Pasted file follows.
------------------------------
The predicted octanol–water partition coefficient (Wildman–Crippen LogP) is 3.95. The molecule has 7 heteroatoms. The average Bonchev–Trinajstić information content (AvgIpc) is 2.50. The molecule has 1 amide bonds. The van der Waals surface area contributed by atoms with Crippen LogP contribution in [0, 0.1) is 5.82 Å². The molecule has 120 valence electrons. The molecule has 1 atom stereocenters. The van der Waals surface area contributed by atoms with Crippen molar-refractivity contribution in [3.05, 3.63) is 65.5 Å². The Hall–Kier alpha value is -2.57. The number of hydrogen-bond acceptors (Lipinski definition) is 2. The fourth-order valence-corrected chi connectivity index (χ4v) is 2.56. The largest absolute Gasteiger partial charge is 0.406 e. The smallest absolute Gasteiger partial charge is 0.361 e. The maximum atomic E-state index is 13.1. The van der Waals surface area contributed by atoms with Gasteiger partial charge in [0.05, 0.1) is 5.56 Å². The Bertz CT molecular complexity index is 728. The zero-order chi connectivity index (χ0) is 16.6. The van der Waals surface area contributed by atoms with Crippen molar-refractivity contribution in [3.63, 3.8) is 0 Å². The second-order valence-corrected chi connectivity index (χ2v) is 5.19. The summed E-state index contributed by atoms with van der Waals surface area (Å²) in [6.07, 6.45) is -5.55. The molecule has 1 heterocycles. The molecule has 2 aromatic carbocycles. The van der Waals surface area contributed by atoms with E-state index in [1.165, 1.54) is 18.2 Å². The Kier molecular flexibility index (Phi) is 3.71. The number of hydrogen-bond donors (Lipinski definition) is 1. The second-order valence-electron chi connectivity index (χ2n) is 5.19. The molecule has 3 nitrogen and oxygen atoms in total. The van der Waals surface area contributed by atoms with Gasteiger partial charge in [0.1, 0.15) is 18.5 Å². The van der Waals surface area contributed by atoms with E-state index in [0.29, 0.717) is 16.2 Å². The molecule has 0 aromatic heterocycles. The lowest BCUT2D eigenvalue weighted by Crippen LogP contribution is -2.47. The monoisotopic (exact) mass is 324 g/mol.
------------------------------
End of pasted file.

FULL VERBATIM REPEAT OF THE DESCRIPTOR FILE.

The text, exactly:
The predicted octanol–water partition coefficient (Wildman–Crippen LogP) is 3.95. The molecule has 7 heteroatoms. The average Bonchev–Trinajstić information content (AvgIpc) is 2.50. The molecule has 1 amide bonds. The van der Waals surface area contributed by atoms with Crippen LogP contribution in [0, 0.1) is 5.82 Å². The molecule has 120 valence electrons. The molecule has 1 atom stereocenters. The van der Waals surface area contributed by atoms with Crippen molar-refractivity contribution in [3.05, 3.63) is 65.5 Å². The Hall–Kier alpha value is -2.57. The number of hydrogen-bond acceptors (Lipinski definition) is 2. The fourth-order valence-corrected chi connectivity index (χ4v) is 2.56. The largest absolute Gasteiger partial charge is 0.406 e. The smallest absolute Gasteiger partial charge is 0.361 e. The maximum atomic E-state index is 13.1. The van der Waals surface area contributed by atoms with Gasteiger partial charge in [0.05, 0.1) is 5.56 Å². The Bertz CT molecular complexity index is 728. The zero-order chi connectivity index (χ0) is 16.6. The van der Waals surface area contributed by atoms with Crippen molar-refractivity contribution in [3.63, 3.8) is 0 Å². The second-order valence-corrected chi connectivity index (χ2v) is 5.19. The summed E-state index contributed by atoms with van der Waals surface area (Å²) in [6.07, 6.45) is -5.55. The molecule has 1 heterocycles. The molecule has 2 aromatic carbocycles. The van der Waals surface area contributed by atoms with E-state index in [1.165, 1.54) is 18.2 Å². The Kier molecular flexibility index (Phi) is 3.71. The number of hydrogen-bond donors (Lipinski definition) is 1. The second-order valence-electron chi connectivity index (χ2n) is 5.19. The molecule has 3 nitrogen and oxygen atoms in total. The van der Waals surface area contributed by atoms with Gasteiger partial charge in [0.1, 0.15) is 18.5 Å². The van der Waals surface area contributed by atoms with E-state index in [0.29, 0.717) is 16.2 Å². The molecule has 0 aromatic heterocycles. The lowest BCUT2D eigenvalue weighted by Crippen LogP contribution is -2.47. The monoisotopic (exact) mass is 324 g/mol.